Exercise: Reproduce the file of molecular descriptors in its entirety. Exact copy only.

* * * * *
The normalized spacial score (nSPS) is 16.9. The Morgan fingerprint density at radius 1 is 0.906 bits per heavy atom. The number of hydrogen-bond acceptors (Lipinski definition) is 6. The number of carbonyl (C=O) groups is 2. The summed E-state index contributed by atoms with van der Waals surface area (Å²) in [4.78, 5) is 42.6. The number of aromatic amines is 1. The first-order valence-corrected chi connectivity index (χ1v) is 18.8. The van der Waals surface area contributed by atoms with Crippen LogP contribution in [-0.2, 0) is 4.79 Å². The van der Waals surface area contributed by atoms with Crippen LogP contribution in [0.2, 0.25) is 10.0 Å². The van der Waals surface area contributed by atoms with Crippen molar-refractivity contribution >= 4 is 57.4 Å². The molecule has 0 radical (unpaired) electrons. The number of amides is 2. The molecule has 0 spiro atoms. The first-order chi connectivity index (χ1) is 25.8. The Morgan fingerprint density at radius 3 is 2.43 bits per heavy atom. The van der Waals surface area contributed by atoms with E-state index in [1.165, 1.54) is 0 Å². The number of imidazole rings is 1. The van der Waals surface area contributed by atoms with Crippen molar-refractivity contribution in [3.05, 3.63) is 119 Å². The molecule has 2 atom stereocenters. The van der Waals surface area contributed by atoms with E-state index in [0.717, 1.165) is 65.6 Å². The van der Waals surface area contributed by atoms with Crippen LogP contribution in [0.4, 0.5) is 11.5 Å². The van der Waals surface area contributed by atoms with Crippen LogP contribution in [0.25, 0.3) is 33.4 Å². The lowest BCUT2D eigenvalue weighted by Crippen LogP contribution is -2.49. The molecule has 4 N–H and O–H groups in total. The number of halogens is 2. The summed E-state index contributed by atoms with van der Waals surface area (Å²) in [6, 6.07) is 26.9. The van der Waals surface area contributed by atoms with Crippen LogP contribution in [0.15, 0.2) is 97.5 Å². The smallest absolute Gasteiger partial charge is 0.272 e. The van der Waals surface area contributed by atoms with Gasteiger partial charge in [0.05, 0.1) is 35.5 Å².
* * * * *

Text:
The normalized spacial score (nSPS) is 16.9. The Morgan fingerprint density at radius 1 is 0.906 bits per heavy atom. The number of hydrogen-bond acceptors (Lipinski definition) is 6. The number of carbonyl (C=O) groups is 2. The summed E-state index contributed by atoms with van der Waals surface area (Å²) in [4.78, 5) is 42.6. The number of aromatic amines is 1. The first-order valence-corrected chi connectivity index (χ1v) is 18.8. The van der Waals surface area contributed by atoms with Crippen LogP contribution in [-0.2, 0) is 4.79 Å². The van der Waals surface area contributed by atoms with Crippen LogP contribution in [0.2, 0.25) is 10.0 Å². The van der Waals surface area contributed by atoms with Crippen molar-refractivity contribution >= 4 is 57.4 Å². The molecule has 0 radical (unpaired) electrons. The number of amides is 2. The molecule has 0 spiro atoms. The first-order chi connectivity index (χ1) is 25.8. The Morgan fingerprint density at radius 3 is 2.43 bits per heavy atom. The van der Waals surface area contributed by atoms with E-state index in [1.165, 1.54) is 0 Å². The number of imidazole rings is 1. The van der Waals surface area contributed by atoms with Crippen molar-refractivity contribution in [3.05, 3.63) is 119 Å². The molecule has 2 atom stereocenters. The van der Waals surface area contributed by atoms with E-state index in [0.717, 1.165) is 65.6 Å². The van der Waals surface area contributed by atoms with Crippen LogP contribution in [0.4, 0.5) is 11.5 Å². The van der Waals surface area contributed by atoms with Crippen LogP contribution in [0.25, 0.3) is 33.4 Å². The lowest BCUT2D eigenvalue weighted by Crippen LogP contribution is -2.49. The molecule has 4 N–H and O–H groups in total. The number of halogens is 2. The summed E-state index contributed by atoms with van der Waals surface area (Å²) in [6, 6.07) is 26.9. The van der Waals surface area contributed by atoms with Crippen LogP contribution in [0.15, 0.2) is 97.5 Å². The smallest absolute Gasteiger partial charge is 0.272 e. The van der Waals surface area contributed by atoms with Gasteiger partial charge in [0.05, 0.1) is 35.5 Å².